Here's why FedEx ditched Amazon and is throwing itself into powering Walmart's e-commerce aspirations
- FedEx ended its air and ground delivery contracts with Amazon this summer.
- Amazon claims 49% of the e-commerce market. Brie Carere, FedEx's chief marketing and communications officer, told Business Insider that the delivery giant will focus on the other 51% of e-commerce.
- FedEx has a particularly deep relationship with America's largest retailer - Walmart. The big box giant has been investing heavily into e-commerce.
- It's strategic for FedEx to move away from Amazon to Walmart, but analysts say the massive retailer's e-commerce arm could potentially have the same challenges Amazon did.
- Visit Business Insider's homepage for more stories.
In the background, FedEx has been powering the e-commerce aspirations of Amazon's biggest retail competitor - Walmart. Data from Rakuten Intelligence indicates that FedEx delivered some 55% of all of Walmart's packages in Q2 2019.
When FedEx dumped Amazon, which accounted for less than 1.3% of FedEx's 2018 revenue, the shipping giant underlined the opportunities available for online retailers outside of Amazon.
The Seattle-based retailer accounts for 49% of e-commerce. Outside of Amazon, the e-commerce industry in the US hosts No. 2 player eBay, big-box retailers like Walmart and Target, emerging platforms like Shopify and Wish, and others. That's where FedEx is focusing.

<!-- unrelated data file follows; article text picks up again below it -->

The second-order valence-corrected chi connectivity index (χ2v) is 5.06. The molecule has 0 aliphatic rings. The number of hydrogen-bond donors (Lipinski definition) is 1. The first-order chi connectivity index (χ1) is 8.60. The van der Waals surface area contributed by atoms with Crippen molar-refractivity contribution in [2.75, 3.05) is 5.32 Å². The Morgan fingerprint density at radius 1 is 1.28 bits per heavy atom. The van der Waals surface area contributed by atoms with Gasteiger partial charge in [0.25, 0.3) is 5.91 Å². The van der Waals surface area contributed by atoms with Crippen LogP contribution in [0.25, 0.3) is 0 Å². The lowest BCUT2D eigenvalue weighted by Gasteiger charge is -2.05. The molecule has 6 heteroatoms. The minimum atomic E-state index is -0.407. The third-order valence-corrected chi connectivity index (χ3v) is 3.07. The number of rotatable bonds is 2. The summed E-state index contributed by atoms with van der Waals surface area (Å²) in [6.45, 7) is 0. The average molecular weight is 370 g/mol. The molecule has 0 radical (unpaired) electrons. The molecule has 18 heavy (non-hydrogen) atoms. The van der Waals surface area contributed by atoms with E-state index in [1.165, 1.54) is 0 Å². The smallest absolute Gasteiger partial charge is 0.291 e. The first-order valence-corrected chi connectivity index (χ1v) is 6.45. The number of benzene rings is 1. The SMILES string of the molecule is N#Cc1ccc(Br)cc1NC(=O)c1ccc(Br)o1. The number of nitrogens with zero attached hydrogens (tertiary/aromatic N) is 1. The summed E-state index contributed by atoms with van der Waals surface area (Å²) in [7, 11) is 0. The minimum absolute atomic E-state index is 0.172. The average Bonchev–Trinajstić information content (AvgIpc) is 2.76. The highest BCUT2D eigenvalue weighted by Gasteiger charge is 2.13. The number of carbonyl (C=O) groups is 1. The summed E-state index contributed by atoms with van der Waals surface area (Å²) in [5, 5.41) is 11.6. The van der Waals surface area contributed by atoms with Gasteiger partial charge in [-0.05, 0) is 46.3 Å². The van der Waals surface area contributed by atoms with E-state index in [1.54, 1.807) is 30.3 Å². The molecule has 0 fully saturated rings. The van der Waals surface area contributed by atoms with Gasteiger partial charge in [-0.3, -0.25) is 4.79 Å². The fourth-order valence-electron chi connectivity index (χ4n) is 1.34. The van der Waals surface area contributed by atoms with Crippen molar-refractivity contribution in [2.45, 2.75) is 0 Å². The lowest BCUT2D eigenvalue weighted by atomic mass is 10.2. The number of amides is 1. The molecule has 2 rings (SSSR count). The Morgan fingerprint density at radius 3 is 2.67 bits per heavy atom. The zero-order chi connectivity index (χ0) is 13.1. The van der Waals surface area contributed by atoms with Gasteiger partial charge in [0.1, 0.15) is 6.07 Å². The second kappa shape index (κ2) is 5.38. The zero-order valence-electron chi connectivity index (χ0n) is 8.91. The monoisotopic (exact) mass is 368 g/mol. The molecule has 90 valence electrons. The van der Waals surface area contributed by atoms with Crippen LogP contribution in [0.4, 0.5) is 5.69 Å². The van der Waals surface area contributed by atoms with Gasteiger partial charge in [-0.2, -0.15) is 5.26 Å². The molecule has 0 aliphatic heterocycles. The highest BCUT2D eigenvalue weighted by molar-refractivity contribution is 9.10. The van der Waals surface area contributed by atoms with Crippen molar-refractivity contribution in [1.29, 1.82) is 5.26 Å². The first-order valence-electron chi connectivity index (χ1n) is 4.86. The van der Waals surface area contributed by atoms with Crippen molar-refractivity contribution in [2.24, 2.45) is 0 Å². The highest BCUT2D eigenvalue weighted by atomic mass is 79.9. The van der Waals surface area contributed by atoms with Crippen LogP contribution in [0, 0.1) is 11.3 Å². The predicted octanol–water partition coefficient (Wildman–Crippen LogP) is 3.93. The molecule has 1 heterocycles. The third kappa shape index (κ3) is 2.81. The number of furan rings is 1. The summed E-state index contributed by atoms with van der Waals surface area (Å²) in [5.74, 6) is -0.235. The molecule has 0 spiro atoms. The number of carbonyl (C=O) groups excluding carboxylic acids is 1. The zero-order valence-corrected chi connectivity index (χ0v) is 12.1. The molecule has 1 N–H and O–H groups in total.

"E-commerce is driving the parcel volume in the US domestic market at a rate that we've never seen before, quite frankly," Brie Carere, FedEx's chief marketing and communications officer, told Business Insider. "We see a world in 2026 where the market will be 100 million pieces a day, driven by e-commerce. And it's really important to remember that that's driven by e-commerce as a broad market, not by any single player."
The non-Amazon e-commerce field is fragmented, but provides a massive growth opportunity - 12% CAGR from now to 2026, Carere said. Walmart, for its part, has also focused its e-commerce strategy on attracting a multitude of brands, as seen by its acquisitions of companies like Moosejaw, Bonobos, and Jet.com.Within e-commerce, FedEx and Walmart have a particularly close relationship. Along with moving the majority of Walmart's online shipments, FedEx is rolling out Office locations in 500 Walmart stores nationwide where customers can print, ship, and pick up deliveries - a move that analysts said gives an edge to Walmart against Amazon.